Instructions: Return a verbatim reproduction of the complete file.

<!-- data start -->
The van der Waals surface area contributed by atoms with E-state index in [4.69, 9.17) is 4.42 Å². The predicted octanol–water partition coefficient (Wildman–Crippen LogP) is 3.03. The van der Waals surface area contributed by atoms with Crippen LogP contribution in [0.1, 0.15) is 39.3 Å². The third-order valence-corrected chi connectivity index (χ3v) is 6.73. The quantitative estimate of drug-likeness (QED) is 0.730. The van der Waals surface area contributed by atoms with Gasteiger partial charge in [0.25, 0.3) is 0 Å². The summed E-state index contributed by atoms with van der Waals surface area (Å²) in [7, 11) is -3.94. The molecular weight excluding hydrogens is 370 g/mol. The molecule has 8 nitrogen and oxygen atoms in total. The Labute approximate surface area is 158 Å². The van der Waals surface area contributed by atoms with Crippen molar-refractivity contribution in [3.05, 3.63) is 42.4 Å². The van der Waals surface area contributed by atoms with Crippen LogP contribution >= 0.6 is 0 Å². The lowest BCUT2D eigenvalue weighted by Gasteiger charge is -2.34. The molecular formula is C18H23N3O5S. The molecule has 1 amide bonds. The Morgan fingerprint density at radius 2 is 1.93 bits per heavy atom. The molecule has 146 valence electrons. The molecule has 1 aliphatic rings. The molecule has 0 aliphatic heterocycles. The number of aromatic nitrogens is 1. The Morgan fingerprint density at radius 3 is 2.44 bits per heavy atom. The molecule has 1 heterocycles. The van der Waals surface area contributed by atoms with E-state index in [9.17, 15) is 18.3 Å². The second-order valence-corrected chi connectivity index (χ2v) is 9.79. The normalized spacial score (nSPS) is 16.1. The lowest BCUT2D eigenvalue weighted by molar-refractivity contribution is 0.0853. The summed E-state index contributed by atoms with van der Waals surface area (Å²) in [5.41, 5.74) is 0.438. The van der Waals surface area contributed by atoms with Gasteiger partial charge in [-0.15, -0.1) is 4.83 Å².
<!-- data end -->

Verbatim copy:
The van der Waals surface area contributed by atoms with E-state index in [4.69, 9.17) is 4.42 Å². The predicted octanol–water partition coefficient (Wildman–Crippen LogP) is 3.03. The van der Waals surface area contributed by atoms with Crippen LogP contribution in [0.1, 0.15) is 39.3 Å². The third-order valence-corrected chi connectivity index (χ3v) is 6.73. The quantitative estimate of drug-likeness (QED) is 0.730. The van der Waals surface area contributed by atoms with Gasteiger partial charge in [0.25, 0.3) is 0 Å². The summed E-state index contributed by atoms with van der Waals surface area (Å²) in [7, 11) is -3.94. The molecular weight excluding hydrogens is 370 g/mol. The molecule has 8 nitrogen and oxygen atoms in total. The Labute approximate surface area is 158 Å². The van der Waals surface area contributed by atoms with Crippen molar-refractivity contribution in [3.05, 3.63) is 42.4 Å². The van der Waals surface area contributed by atoms with Crippen LogP contribution >= 0.6 is 0 Å². The lowest BCUT2D eigenvalue weighted by Gasteiger charge is -2.34. The molecular formula is C18H23N3O5S. The molecule has 1 amide bonds. The Morgan fingerprint density at radius 2 is 1.93 bits per heavy atom. The molecule has 146 valence electrons. The molecule has 1 aliphatic rings. The molecule has 0 aliphatic heterocycles. The number of aromatic nitrogens is 1. The Morgan fingerprint density at radius 3 is 2.44 bits per heavy atom. The molecule has 1 heterocycles. The van der Waals surface area contributed by atoms with E-state index in [9.17, 15) is 18.3 Å². The second-order valence-corrected chi connectivity index (χ2v) is 9.79. The normalized spacial score (nSPS) is 16.1. The lowest BCUT2D eigenvalue weighted by molar-refractivity contribution is 0.0853. The summed E-state index contributed by atoms with van der Waals surface area (Å²) in [5.41, 5.74) is 0.438. The van der Waals surface area contributed by atoms with Gasteiger partial charge in [-0.15, -0.1) is 4.83 Å².